This record was rooted in simple Rock'n Roll, but the Beatles mixed a traditional format with a new, innovative approach. Beginnings of their Psychedelic stage were evident, but the record didn't go off on a tangent, it still maintained the short-song format and was very even. That's the feel I try to go for in my music - It's rooted in classic Hip-Hop with touches of experimentation.

The Specials
Self Titled
(2 Tone) 1979

The best Ska record ever made. The songs were short, to the point, and extremely funky. The mixing on that record blew me away. All the levels are perfect, every delay and reverb effect was right where it should have been. Full, bouncy basslines and crispy guitars. I'm trying to achieve that sound quality on my tracks.

Moment of Truth
(Noo Trybe) 1998

The perfect Hip-Hop record, in terms of drums. DJ Premier always killed it with his drums and this record is the epitome of Primo's genius. Crispy, loud, and the compression is just perfect. "You Know My Steez" would stand out as a perfect example of that.

A Tribe Called Quest
Midnight Marauders
(Jive) 1993

My favorite album from the Native Tongues movement. New York's mid 90s, Jazz-influenced Hip-Hop was embodied in this album. Ali Shaheed Muhammad flipped his samples perfectly on that record, and MM influenced me in layering my samples. Aside from Mecca and the Soul Brother, no other rap record incorporated Jazz loops so well.

People Under the Stairs
Question in a Form of an Answer
(Om Records) 2000

This album maintained the boom-bap format, but broke ground with many innovations in Hip-Hop production. A track called "Stay Home" struck me, because it did not have a drum track, apart from the drums in the sample. That showed me that a beat does not have to follow a traditional mid-90s format in order to maintain that classic boom-bap feel.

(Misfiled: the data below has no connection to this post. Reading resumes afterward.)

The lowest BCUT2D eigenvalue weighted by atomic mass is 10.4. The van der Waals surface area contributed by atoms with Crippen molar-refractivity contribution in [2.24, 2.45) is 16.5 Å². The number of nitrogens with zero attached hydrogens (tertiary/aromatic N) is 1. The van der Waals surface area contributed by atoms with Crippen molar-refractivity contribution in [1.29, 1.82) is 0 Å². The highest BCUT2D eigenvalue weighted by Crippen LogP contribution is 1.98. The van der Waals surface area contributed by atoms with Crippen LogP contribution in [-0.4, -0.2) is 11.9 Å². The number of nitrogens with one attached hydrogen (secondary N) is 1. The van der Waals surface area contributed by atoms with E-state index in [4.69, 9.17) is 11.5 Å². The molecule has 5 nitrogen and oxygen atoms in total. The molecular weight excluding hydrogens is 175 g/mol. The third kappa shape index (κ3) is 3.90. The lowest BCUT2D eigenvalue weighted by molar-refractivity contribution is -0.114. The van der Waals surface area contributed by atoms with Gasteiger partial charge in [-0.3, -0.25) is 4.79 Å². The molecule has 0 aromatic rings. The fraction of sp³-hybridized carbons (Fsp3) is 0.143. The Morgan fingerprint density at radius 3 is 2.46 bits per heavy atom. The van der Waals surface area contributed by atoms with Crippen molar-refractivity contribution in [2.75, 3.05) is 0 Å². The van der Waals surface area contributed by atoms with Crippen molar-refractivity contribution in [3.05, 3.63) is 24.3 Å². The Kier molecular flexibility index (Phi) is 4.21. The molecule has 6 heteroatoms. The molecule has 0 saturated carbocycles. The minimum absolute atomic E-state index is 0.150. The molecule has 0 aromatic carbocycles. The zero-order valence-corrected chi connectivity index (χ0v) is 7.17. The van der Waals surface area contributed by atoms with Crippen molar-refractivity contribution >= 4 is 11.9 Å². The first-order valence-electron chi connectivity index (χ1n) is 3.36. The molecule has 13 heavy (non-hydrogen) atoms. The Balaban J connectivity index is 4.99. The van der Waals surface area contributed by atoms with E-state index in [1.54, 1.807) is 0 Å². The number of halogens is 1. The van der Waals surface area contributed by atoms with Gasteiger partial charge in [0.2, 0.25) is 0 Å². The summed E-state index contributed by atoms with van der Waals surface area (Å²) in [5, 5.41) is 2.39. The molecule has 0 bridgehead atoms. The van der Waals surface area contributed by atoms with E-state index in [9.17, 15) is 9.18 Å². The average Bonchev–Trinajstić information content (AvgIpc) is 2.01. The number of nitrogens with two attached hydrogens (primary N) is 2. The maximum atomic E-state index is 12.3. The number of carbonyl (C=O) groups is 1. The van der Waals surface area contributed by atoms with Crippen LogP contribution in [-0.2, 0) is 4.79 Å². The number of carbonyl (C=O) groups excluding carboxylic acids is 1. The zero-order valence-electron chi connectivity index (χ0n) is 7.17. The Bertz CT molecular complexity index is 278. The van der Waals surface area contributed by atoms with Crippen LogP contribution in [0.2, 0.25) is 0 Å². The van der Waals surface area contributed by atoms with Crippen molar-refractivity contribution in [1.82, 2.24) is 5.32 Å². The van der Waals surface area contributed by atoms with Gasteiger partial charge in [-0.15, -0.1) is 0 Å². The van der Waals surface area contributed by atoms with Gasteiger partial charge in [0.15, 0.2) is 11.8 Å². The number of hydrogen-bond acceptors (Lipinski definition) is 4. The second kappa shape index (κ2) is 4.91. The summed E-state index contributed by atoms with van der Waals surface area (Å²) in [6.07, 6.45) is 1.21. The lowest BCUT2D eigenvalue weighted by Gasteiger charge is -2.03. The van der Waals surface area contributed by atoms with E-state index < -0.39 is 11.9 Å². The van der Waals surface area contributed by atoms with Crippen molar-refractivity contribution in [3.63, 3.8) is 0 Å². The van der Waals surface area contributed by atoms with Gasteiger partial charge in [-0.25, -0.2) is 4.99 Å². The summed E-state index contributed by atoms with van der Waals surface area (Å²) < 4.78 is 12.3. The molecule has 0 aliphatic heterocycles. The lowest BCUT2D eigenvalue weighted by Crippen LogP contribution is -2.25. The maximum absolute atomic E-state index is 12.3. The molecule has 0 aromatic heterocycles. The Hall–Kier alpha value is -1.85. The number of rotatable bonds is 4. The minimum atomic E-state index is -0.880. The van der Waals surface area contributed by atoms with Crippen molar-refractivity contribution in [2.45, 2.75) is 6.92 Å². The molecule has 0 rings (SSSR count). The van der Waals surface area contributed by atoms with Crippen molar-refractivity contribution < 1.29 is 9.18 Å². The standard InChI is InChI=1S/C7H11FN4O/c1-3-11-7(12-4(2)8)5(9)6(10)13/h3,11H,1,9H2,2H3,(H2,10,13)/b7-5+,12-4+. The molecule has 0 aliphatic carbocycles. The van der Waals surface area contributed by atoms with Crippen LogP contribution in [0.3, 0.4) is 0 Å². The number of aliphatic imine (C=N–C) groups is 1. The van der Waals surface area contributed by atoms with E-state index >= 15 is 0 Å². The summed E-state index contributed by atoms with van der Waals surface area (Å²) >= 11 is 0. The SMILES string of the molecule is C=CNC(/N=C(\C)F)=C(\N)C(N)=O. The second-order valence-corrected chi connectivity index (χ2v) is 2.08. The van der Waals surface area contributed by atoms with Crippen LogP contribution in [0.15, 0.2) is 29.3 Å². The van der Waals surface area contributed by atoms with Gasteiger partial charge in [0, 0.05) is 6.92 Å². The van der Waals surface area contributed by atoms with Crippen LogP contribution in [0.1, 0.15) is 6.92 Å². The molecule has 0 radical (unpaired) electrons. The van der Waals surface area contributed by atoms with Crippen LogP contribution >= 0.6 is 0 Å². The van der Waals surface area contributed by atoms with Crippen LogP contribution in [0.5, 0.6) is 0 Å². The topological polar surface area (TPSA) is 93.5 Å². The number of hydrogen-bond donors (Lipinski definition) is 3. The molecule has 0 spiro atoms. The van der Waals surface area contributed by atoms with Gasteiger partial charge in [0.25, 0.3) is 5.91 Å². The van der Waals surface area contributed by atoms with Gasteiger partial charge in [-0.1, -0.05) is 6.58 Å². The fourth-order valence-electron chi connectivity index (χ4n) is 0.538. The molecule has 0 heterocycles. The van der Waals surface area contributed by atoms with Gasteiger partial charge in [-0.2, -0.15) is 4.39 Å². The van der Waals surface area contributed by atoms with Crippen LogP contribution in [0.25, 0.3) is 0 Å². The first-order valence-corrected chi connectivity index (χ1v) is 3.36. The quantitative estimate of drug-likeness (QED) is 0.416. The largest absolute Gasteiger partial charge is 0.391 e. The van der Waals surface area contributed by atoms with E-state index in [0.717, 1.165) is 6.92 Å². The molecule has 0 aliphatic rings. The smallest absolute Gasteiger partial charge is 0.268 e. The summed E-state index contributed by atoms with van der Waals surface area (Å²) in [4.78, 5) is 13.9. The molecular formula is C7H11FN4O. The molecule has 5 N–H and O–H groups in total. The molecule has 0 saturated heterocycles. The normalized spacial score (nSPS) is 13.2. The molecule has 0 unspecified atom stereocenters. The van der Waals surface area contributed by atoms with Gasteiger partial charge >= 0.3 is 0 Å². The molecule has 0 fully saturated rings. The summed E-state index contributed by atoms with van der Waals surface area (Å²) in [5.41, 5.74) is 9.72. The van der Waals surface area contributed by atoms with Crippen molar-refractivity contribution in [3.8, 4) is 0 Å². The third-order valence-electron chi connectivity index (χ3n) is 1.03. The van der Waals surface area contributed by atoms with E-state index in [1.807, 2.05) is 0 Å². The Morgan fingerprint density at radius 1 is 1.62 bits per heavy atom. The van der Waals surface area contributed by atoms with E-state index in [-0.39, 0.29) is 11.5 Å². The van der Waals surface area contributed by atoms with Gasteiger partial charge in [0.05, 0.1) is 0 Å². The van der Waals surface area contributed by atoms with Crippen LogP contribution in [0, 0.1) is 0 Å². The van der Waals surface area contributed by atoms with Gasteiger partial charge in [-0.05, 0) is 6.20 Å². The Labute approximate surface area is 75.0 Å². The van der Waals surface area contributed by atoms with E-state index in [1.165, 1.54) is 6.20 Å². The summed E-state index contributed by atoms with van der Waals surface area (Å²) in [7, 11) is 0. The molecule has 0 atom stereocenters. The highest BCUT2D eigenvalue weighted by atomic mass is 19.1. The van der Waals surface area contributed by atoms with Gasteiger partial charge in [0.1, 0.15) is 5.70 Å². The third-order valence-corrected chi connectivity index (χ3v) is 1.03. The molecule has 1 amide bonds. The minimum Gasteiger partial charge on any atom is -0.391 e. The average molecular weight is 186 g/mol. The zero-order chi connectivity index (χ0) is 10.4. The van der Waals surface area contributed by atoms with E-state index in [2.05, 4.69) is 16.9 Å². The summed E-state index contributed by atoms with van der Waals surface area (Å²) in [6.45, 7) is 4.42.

The Roots
Things Fall Apart
(Geffen) 1999

Best live band in Hip-Hop with their best work. Everything about this record struck me - the mixing, the scarce incorporation of instruments, Questlove's drumming etc… This record influenced me to incorporate instruments into my beats. To add a little guitar or organ lick, for example, might add a lot to the soundscape of the beat. "Aint Nothin New" is a stand out track. Those guitar chords kill me every time.

Cypress Hill
Black Sunday
(Ruff House) 1993

Muggs really perfected his signature bouncy style on this record. Fast drum loops, filtered basslines and horn squeals dominated this record and the beats' chemistry with B-Real's voice was unbelievable. With "Insane in the Brain," Muggs showed producers how to make a party beat that people can move to, but was still grimey and raw.

Black Moon
Enta Da Stage
(Nervous) 1993

I use a lot of filtered bass on my beats, and Enta Da Stage was a huge inspiration in that aspect of my production. The drums were loud and punchy and lo-fi, and, coupled with the deep bass, really highlighted Black Moon's dark lyrical content. This record, with its scarce samples and minimalism, showed that sometimes, less is more.

Main Source
Breaking Atoms
(Wild Pitch) 1991

"Looking at the Front Door" is one of those timeless tracks that one can play over and over and still wonder about how the main sample was flipped. I'm sure it was chopped somehow, but it's done so well, it's hard to figure out what Large Pro actually did. The track made me realize that chopping samples does not have to sound like Primo all the time, but you also can create organic, natural sounding loops using this technique.

Slum Village
The Fantastic Vol. 2
(Good Vibe) 2000

Many things have been said about Dilla, that I don't need to repeat. The bottom line is, he revolutionized Hip-Hop production and brought many new elements into the game, such as adding swing to the drums, or using the filtering effects differently. This record was my first introduction to J Dilla, and it's still my favorite work of his. "Players" is my track - the sample manipulation and the drums were crazy. The result almost put you in a trance-like state.

-- Jeff Min